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My lab takes an integrative approach to studying organ morphogenesis. We are currently probing how cells migrate collectively & how basement membrane ECMs are assembled.
Collective cell migration - The collective migration of cells within an epithelial sheet underlies tissue remodeling events associated with morphogenesis, wound repair, and the spread of many cancers. Yet little is known about how each epithelial cell coordinates its individual migratory behaviors with those of its neighbors, or how epithelial motility shapes tissues during development. We recently discovered a novel planar signaling system that coordinates leading and trailing edge dynamics between neighboring epithelial cells, and are now working to elucidate the mechanistic basis of this signaling. We are also investigating how collective cell migration can be harnesses to create a stable, planar tissue pattern within an epithelium for subsequent morphogenesis.
Basement membrane dynamics – Basement membrane is a sheet-like extracellular matrix that lines the basal surface of all epithelial tissues. This complex protein network provides structural stability to the monolayer, promotes cell-cell and cell-matrix signaling, and acts as a physical barrier to metastasis. Despite their ubiquity and many essential functions, we know surprisingly little about how basement membranes are built or how they are remodeled during development. We are taking a comprehensive approach to identifying: the cellular mechanisms underlying basement membrane biosynthesis and secretion, how basement membrane biosynthetic programs are modulated to construct diverse matrix architectures, and how different basement membrane architectures ultimately influence organ morphogenesis.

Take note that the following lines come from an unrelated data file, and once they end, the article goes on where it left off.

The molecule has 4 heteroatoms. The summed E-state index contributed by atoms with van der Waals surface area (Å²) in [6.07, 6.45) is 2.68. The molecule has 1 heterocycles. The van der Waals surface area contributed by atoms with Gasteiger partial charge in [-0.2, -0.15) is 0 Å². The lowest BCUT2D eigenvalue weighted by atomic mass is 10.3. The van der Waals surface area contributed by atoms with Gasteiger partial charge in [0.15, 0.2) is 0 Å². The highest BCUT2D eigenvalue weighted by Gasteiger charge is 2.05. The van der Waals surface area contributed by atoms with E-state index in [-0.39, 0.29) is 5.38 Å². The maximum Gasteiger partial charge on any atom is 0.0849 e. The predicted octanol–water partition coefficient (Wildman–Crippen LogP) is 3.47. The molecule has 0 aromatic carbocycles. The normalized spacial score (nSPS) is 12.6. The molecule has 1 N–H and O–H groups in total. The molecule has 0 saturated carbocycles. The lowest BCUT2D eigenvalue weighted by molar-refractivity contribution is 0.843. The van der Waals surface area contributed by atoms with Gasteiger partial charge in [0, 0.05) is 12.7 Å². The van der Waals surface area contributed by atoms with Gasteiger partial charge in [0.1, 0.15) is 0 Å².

Experimental system – We perform these studies in the Drosophila egg chamber, which is an organ-like structure in the ovary that will give rise to one egg. Each egg chamber is comprised of a germ cell cluster, surrounded by a somatic epithelium of follicle cells. The follicle cells produce their own basement membrane, which ensheaths the organ. Though initially spherical, egg chambers lengthen as they mature. This morphogenesis depends on a dramatic collective migration of the follicle cells across their basement membrane, which causes the entire egg chamber to rotate within its surrounding matrix. Importantly, the follicle cells also remodel the basement membrane as they crawl along its surface, creating a polarized array of fibrils in the direction of tissue movement. This fibrillar matrix is then thought to act as a “molecular corset” that resists the expansive growth of the germ cells to directionally bias egg chamber growth, and thus create the elongated shape of the egg. A major strength of this system is that the collective migration and basement membrane remodeling both occur on the egg chamber’s outer surface, which allows us to image dynamic cell behaviors - in a living organ - with exquisite clarity. Moreover, we can use the sophisticated genetic tools of Drosophila to identify the underlying molecular mechanisms. Please check out the papers below to see what we have already discovered!